by Evan McAlice
With the fall semester at the University of Rhode Island in full swing, we are excited to introduce Dr. Emily Diamond, a recent Ph. D. graduate from Duke University who joins us with a joint-appointment in both Marine Affairs and Communications Studies. Diamond earned her Ph. D. in Environmental Policy in 2019, focusing on political science and environmental communication. Her passion for environmental communication and diplomacy was developed through her years of experience working as a Human Capital Consultant with Deloitte Consulting in Atlanta, Georgia. There, she would work with numerous Fortune 500 companies to develop strategies for engaging people with sustainability efforts these companies would implement. Diamond discovered how she loved the way communication impacts policy. “So,” Diamond states, “I decided to pursue a Ph.D. in environmental policy but with a focus on understanding how people develop their attitudes towards environmental issues and how communication impacts the way that they form these attitudes and the way that people feel about environmental protection”
Having been raised in upstate New York, Diamond is eager to be back up north after spending the last fifteen years in the southeast United States, treating this experience as somewhat of a “homecoming” for her. Diamond is already impressed with URI’s commitment to interdisciplinarity — which is one of the many things that initially attracted her to URI. As someone who is very committed to the idea of interdisciplinarity, being joint-appointed in both Marine Affairs and Communications Studies, Diamond finds herself excited by the number of different disciplines students are involved in around campus. “Students at URI don’t seem to be afraid to step out of the little box that academia can often put people in to get things done and ask big questions”, she says. It’s this type of interdisciplinary thinking and research that Diamond hopes to apply to the classroom.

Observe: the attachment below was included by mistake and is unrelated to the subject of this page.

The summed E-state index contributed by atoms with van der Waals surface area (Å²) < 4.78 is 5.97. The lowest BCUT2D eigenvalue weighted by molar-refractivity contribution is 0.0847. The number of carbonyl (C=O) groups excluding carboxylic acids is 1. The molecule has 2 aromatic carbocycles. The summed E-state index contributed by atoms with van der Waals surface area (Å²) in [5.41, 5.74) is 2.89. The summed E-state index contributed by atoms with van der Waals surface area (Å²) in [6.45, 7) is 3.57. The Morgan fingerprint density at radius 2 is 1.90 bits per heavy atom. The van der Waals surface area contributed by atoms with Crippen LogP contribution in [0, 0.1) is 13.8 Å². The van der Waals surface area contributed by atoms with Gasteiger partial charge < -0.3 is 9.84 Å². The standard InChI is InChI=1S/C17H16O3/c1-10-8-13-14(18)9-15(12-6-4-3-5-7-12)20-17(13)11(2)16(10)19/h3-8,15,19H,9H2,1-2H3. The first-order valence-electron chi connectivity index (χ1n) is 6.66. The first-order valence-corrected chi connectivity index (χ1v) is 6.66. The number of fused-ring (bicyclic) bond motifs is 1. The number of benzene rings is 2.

Diamond also seeks to apply her years of experience in the business world into the classroom, hoping to give her students a behind-the-scenes look into a career in communications. While working in corporate America with Deloitte Consulting developing change management strategies for many massive corporations, Diamond says that she learned the value of communication and its impact on the way people view certain policies. She states, “Within the corporate communications world, the way that your communication about things can really make or break a major change that you’re trying to implement”.
For Diamond, the name of the game is professionalism. She hopes that her classes, as well as the Harrington School, will help students focus on building a sense of professionalism that will help them succeed at landing jobs in their desired fields. Thriving both inside and outside the classroom is something that Diamond strives for her students to achieve, and she hopes that these students will one day go on to become shining examples of the level of excellence URI has to offer. “I want people to not only be top competitors for jobs in the communication industry but when they hire them, I want them to be blown away by how professional and well-prepared the Harrington School students are,” she says. Additionally, Diamond hopes that students will begin taking more of an interest in interdisciplinary studies, as well as hoping to strengthen the connections between the Harrington School and Marine Affairs. “I think there’s a lot of potential there to start to develop some more muscle and power in the world of environmental communications, and I think that Harrington can start to be a leader in that”.